Age presented no problem for my mother and aunty. Their minds were sharp and they had no difficulty recounting their experiences along the way, however, I realise that consideration must be given to the time lapse since they were young at the time, and to allow for patches of dimmed memories and sketchy reflections. Another fact I completely overlooked until the interviews began was their illiteracy. This, combined with their lack of numeracy skills, made it impossible to establish measurements accurately. Numbers, dates, in fact mathematics of any kind, have little or no relevance in our traditional Aboriginal society. Nature was their social calendar, everything was measured by events and incidents affected by seasonal change. For example, summer is pink-eye time when eye problems brought on by the hear, dust and flies flare up. […] Time was also marked by activities of cultural and ceremonial significance. For example, the people in Jigalong and the Gibson Desert regions use a specific event or incident when telling stories. Their stories, whether they be oral history or anecdotes, do not begin in the same way as Western stories: “I remember clearly it was during the Christmas holidays in 1968 when…”, and so on. Rather the speaker will remind the listeners that, “It was galyu time. Galyu everywhere, all the roads were cut off…” […] So in the communities time is based on practical events, incidents and seasons.
When recounting the long walk home, Aunty Daisy mentioned how they chased emu chicks at the Nannine rallway siding south of Meekatharra. She described how the chicks were stripped in black and white. By combining research and personal observation I was able to establish that the chicks must have been a certain age so it would have been either late August or September.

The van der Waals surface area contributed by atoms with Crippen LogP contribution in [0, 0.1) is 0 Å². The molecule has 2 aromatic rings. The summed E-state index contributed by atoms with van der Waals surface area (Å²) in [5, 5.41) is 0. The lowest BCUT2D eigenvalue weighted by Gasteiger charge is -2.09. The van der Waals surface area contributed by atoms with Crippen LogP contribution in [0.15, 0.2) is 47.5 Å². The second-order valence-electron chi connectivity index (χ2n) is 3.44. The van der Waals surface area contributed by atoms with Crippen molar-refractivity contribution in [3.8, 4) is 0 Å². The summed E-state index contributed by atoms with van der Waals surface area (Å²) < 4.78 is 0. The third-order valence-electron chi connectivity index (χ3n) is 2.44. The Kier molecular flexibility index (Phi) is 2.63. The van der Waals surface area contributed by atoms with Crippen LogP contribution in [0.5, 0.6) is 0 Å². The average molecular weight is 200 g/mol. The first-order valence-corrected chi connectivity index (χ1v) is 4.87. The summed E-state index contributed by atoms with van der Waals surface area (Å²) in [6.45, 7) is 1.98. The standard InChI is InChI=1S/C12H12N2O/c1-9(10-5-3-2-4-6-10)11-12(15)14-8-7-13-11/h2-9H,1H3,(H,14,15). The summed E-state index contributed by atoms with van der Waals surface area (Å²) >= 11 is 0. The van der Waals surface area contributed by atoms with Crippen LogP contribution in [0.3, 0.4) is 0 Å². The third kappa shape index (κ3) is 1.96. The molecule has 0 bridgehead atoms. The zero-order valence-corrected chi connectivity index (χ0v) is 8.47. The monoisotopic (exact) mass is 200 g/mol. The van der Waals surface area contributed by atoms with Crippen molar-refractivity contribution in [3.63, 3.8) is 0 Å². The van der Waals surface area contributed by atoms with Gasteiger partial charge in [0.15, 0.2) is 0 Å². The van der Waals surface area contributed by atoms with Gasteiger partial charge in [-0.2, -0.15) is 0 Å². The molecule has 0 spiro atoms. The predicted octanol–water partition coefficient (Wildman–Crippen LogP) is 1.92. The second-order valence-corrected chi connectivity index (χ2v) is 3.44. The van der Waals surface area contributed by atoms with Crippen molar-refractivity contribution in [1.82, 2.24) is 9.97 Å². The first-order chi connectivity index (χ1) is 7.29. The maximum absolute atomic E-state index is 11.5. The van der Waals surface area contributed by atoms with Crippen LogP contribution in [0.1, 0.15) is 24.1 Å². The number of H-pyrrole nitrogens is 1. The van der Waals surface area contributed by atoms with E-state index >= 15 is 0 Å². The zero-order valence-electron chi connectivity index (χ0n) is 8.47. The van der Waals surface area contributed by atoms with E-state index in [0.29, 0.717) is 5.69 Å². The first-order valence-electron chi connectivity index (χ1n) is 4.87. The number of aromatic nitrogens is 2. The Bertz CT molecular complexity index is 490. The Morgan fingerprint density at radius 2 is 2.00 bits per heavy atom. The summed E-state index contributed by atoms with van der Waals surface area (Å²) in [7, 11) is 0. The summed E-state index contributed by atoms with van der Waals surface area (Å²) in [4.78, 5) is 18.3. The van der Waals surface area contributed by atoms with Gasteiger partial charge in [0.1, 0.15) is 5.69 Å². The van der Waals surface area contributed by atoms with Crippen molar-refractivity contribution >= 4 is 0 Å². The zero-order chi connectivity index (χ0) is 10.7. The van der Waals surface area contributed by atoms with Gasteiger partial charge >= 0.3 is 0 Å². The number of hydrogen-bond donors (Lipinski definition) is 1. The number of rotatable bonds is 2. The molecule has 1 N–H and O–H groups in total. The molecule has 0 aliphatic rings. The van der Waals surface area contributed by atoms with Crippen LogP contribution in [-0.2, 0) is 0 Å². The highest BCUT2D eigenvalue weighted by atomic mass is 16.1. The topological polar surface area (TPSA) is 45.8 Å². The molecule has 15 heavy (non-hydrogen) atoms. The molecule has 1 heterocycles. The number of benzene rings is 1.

Seasonal time and not numbers is important in recounting this journey. Consistent with Aboriginal storytelling style, seasonal time and the features of the natural environment are more important to recounting this journey than are the western notions of time and distance. I have though worked to synthesize these different forms of knowledge to give readers the fullest insight into this historic journey.
This journey took place when there were no highways or sealed roads criss-crossing the continent, only gravel road or more often, dirt tracks and trails made by carts, sulkies and light, early model cars. The girls avoided these routes, especially when the rabbit-proof fence came near towns such as Sandstone. Walking along the tracks and trails, the girls knew that they would have been too exposed to the white population and their whereabouts would have been immediately reported to the local police. […] Aware of this the girls aimed to pass by silently and swiftly without being detected and to reach home as fast as they could.
1. Introduce the author using all the information you can deduce from the text.
2. Introduce the people that the book focuses on.
3. How much time has elapsed between the recounted events and the writing of the book?
4. What are “the settlement” and “the girls’ dormitory” (l. 187-188)? Why did the girls have to hide?
5. How did Doris Pilkington proceed to write the book? Describe her material and method.
6. What is “galyu”? In your opinion, why did the author pick this specific example?
7. Why does the author think that “seasonal time” matters more than dates to tell this story?
8. How would you characterise the relationship that the author has with the topic of her book?
9. Which culture(s) would you say that Doris Pilkington belongs to?
10. What is the effect of this introduction on the reader?
11. Explain the title of the book, and compare it with that of the film adaptation, and that of the documentary about the film. Are the differences significant?
12. Can we say that these girls have become a symbol of something? If yes, of what?